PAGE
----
Over the month of July, Swedish recognizes Minority Mental Health Month which focuses on the multitude of mental health experiences within black, indigenous and people of color (BIPOC) communities, and others that face disproportionate inequities due to systemic barriers and historical adversity.
"It's especially important for behavioral health care providers to have knowledge of the communities we serve," says Meredith Ford, LCSW, a social worker with the Providence Behavioral Health Concierge Program. "As behavioral health providers part of our ongoing responsibility is to practice with cultural humility or ongoing self-assessment and self-critiquing. We must continue to strive for intercultural competence and engage in ongoing education so that we can provide the best care possible."
"Increasing access in rural communities by using effective programs like Telehealth, working with elders or community leaders understanding how mental health issues may manifest differently in specific communities, reducing shame and stigma, and increasing the number of care providers from BIPOC communities are all important ways to reduce barriers and improve outcomes," says Meredith.
Our behavioral health experts acknowledge and work to support those who are disproportionately affected by mental illness. Our Swedish Ballard Behavioral Health Unit has compiled some important statistics for us to all keep in mind, as well as mental health resources.
Racial and ethnic minority groups in the U.S. are less likely to have access to mental health services, less likely to use those services and more likely to receive lower quality care, according to the U.S. Department of Health and Human Services. Poor mental health care access and lack of quality of care can contribute to poor mental health outcomes, including suicide, among BIPOC communities.
BIPOC mental health care facts:
- Black and Hispanic Americans used mental health services at about half the rate of white Americans in the past year.
- Asian Americans used mental health services at about one-third the rate of white Americans in the past year.
- 36% of Hispanic Americans with depression received care, compared to 60% of whites.
- In 2018, 58.2% of Black young adults 18 to 25 and 50.1% of Black adults 26 to 49 with serious mental illness did not receive treatment.
- Only 8.6% of Asian Americans sought any type of mental health services or resource compared to nearly 18% of the general population nationwide.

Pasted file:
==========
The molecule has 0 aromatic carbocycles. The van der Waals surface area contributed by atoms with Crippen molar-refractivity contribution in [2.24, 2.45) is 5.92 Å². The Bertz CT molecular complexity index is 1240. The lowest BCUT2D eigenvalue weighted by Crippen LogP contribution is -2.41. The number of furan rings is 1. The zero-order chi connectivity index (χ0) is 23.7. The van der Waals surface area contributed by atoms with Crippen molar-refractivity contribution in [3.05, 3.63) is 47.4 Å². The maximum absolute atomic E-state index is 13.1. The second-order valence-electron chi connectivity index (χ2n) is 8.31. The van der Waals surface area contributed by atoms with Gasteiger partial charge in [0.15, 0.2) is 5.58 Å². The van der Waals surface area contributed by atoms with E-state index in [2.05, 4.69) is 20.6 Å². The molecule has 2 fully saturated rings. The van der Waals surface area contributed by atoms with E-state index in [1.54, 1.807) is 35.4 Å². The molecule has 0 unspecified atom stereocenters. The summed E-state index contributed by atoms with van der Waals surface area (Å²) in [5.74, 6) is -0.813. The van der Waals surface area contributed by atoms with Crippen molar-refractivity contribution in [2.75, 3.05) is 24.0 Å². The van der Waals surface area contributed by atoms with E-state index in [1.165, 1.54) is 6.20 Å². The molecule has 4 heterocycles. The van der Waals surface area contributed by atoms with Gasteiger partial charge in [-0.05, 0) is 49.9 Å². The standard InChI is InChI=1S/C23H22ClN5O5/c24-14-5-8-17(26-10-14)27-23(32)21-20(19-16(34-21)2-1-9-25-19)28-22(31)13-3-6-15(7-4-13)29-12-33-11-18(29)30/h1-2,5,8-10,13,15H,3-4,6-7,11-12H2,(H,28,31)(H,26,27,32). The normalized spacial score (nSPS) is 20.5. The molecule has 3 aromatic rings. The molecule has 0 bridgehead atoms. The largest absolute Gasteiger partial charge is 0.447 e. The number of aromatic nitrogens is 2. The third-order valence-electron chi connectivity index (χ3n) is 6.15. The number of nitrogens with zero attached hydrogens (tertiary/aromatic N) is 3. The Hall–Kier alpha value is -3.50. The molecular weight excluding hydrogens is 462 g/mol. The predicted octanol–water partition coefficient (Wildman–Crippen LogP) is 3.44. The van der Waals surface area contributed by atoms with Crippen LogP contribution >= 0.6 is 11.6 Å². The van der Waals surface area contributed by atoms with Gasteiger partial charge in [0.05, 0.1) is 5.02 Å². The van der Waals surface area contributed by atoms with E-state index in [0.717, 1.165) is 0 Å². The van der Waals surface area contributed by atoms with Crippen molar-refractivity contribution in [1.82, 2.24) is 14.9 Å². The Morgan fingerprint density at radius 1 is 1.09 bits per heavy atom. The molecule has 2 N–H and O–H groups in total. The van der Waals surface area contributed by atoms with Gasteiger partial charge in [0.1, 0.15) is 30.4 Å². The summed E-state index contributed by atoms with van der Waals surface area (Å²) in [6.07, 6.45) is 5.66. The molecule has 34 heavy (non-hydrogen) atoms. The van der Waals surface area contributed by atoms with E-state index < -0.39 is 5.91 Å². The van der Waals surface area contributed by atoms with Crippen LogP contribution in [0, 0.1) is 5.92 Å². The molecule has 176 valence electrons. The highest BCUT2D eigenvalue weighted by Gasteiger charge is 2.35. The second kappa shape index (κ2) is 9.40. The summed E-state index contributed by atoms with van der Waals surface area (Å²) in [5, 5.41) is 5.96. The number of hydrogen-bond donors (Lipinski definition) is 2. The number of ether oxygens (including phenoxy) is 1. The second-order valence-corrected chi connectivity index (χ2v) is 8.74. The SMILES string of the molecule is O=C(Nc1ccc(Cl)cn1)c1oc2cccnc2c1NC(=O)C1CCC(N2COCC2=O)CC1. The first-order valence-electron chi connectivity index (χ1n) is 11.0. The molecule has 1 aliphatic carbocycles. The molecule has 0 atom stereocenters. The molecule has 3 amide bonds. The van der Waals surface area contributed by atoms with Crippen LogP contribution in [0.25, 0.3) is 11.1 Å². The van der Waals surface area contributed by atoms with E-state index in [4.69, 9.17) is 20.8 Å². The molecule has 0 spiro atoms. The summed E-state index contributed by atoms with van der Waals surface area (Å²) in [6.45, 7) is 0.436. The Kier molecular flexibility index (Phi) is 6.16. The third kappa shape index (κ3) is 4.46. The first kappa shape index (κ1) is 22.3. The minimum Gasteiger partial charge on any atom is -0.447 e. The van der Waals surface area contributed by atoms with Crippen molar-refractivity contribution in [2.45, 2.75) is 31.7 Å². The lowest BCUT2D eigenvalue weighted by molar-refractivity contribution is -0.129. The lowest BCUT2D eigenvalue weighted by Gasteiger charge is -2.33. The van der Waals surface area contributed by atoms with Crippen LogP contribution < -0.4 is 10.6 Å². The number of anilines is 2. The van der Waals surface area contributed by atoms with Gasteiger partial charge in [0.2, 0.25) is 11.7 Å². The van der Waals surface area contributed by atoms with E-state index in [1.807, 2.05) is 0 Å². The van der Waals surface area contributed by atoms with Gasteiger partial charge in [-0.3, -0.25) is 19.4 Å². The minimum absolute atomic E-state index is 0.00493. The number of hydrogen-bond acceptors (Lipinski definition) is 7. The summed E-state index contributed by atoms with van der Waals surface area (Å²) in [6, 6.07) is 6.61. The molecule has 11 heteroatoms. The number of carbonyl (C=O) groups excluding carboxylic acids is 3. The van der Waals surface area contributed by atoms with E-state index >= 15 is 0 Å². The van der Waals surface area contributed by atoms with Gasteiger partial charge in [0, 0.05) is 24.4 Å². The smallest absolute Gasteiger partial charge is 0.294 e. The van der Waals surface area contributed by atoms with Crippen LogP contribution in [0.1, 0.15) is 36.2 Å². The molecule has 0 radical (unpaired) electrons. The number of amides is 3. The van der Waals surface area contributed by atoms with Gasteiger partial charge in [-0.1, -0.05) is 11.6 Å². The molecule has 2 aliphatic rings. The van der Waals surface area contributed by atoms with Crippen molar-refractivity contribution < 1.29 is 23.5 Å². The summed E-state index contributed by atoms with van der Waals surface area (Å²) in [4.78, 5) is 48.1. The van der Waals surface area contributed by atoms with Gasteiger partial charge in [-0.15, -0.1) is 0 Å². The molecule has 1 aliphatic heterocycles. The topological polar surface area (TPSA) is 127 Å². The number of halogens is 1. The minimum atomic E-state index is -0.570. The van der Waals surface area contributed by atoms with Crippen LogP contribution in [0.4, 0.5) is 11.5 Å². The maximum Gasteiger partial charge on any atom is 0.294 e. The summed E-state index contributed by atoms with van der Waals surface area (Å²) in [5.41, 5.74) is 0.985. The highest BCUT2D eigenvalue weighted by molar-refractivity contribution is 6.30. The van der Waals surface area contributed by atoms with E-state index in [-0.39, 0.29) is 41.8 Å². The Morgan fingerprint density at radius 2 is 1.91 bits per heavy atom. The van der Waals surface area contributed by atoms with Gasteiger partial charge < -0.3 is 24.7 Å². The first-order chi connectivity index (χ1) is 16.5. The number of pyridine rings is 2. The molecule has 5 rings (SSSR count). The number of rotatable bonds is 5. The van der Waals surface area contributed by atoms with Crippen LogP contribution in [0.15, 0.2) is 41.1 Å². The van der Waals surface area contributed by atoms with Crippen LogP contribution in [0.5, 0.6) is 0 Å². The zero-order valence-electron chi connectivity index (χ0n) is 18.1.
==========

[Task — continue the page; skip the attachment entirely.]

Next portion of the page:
With this in mind, we want to bring attention to mental health resources available through Swedish as well as out in our community:
- Swedish Behavioral Health and Wellbeing: At Swedish, we believe mental health plays a critical role in your overall wellbeing and quality of life. We provide comprehensive behavioral health care from tele-services to inpatient care and are dedicated to decreasing and eliminating the stigma associated with mental illness.
- Washington Therapy Fund Foundation: According to their website, this fund was founded to eliminate some of the barriers to Black healing. In response to the incessant police brutality and anti-Blackness, the Washington Therapy Fund Foundation was birthed. To date it has paid for over 500 therapy sessions due in part to help of community.
- Somali Health Board Behavioral health
- Asian Counseling and Referral Service
- NAMI Seattle holds a weekly peer-led group open to all BIPOC individuals looking for mental health support and connection. Meetings are every Tuesday from 5 to 6 p.m. Click here to register for the group. NAMI Seattle also has an extensive list of local resources specifically for BIPOC individuals listed here.
- Loveland Foundation: The Loveland foundation is committed to showing up for communities of color in unique and powerful ways, with a particular focus on Black women and girls. Its resources and initiatives are collaborative, and prioritize opportunity, access, validation, and healing. Click on “therapy fund” at their website to learn how you can apply for free therapy sessions.
- Shine App: Shine is on a mission to make caring for your mental and emotional health easier, more inclusive, and more representative. Founded by a Black woman and a half-Japanese woman. It is a downloadable phone app that provides a large library of guided meditations, personalized meditations, and monthly community care events. A subscription to the app regularly costs $65/year and they often offer new member discounts.
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